III. LIGHT SOURCES WITH POTENTIAL FOR SINGLE SHOT WATER WINDOW IMAGING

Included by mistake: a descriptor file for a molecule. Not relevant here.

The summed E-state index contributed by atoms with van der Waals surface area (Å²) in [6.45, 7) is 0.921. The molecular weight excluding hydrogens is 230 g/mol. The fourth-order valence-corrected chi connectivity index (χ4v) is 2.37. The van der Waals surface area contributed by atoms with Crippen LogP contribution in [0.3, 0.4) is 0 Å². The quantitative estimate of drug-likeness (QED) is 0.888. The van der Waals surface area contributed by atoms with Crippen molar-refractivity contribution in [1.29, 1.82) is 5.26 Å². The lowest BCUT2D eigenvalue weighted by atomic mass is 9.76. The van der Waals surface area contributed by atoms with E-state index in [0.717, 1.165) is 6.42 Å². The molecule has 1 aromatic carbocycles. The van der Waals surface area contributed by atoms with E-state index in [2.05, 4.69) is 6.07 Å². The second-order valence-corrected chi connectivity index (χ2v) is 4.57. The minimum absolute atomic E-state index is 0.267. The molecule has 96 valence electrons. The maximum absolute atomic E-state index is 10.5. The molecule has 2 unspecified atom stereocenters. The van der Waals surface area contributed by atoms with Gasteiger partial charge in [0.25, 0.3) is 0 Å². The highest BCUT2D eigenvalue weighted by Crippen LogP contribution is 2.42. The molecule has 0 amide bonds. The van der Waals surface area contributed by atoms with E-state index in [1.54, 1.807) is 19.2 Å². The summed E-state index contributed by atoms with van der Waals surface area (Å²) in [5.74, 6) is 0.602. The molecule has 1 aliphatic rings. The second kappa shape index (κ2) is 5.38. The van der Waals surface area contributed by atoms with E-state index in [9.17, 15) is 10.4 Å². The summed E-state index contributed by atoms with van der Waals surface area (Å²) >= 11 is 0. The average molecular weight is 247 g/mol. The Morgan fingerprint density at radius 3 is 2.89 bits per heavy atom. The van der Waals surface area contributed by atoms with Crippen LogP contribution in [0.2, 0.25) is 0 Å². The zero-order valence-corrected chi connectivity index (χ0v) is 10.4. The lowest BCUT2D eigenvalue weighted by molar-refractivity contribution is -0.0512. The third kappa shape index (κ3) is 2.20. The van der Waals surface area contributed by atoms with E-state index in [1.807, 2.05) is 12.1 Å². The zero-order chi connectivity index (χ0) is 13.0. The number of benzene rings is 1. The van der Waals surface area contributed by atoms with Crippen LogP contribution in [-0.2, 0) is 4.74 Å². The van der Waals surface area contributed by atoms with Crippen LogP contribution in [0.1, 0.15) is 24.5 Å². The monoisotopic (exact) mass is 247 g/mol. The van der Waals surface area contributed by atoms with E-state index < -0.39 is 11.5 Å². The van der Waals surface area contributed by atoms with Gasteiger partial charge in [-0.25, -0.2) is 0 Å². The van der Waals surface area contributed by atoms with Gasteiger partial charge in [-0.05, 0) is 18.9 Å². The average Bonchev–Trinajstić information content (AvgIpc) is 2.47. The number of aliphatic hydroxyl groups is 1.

High-quality imaging with the aspired resolution requires a minimum number of photons on the detector. For many applications based on less brilliant table-top light sources, this requirement can be easily met by increasing the exposure time accordingly. However, for time-resolved imaging measurements in a pump-probe setup, the necessary number of photons must be provided in a single shot. Also, for biological samples, the maximum exposure time is limited because the high energy photons can cause radiation damage inside cells followed by disintegration.39 Thus, using several pulses or longer integration time would inevitably lead to modification of the observed structures and a subsequent blurring of the reconstructed image. Solem22 and Schneider40 estimated for different types of cells and imaging techniques the required photon flux and the corresponding dose impinging on the sample, depending on the absorption properties and the desired resolution. As an example, imaging a rather large micrometer-sized cell, like the widely used model system, Human-Embryo-Kidney (HEK) cells, requires of photons and a dose of ≈1.7 × 108 Gy, for achieving a resolution of 50 nm using the zone plate imaging technique.22,40 Recent research in the hard X-ray regime revealed that the needed dose for the specimen could be decreased to a total of ≈104 Gy (Ref. 41). Imaging the specimen, in the sub-micron regime, calls for lower photon numbers, but it must be always considered that this estimate holds for an illuminating beam covering only the area of the specimen. Generally, 1011 to 1012 photons per laser shot appear as the lower limit for meaningful imaging at a resolution better than an optical microscope. The above-mentioned minimum photon number for taking a single shot picture is only a basic requirement. A source must meet further requirements such as spatial and temporal coherence and stability. The only sources currently available for a single shot imaging in the water window are FELs. The combination of wiggling magnetic fields and relativistic electrons enables tunable sources with an extremely high brilliance up to (FEL),42 outperforming any other X-ray source (Fig. 1). “Diffraction before destruction”-experiments, taking advantage of the femtosecond pulse duration of FELs, allowing to diffract light sufficiently before structural damage sets in, have been enabling advance in FEL imaging.43–47 The limited access to large-scale facilities is a driving factor for exploring the single shot imaging capability at the table-top scale. Laser produced plasma (LPP) XUV/SXR-sources in turn can generate almost sufficient photon flux for single shot imaging in the water window. However, their inherent low coherence prohibits the effective use for lensless imaging techniques, but they are ideally suited for lens-based imaging. For LPP, an intense laser is focused into a gas target17,48,49 or double gas target,20 attaining a flux of 50 in the water window. Using liquid nitrogen jets up to 16 was demonstrated. Calculations from the study by O'Sullivan et al. in Ref. 51 for different other materials hold promise for new possibilities beyond the water window. A quick inspection reveals that the photon flux of these sources is a few orders of magnitude below the requirements for a single shot imaging micrometer-sized specimen.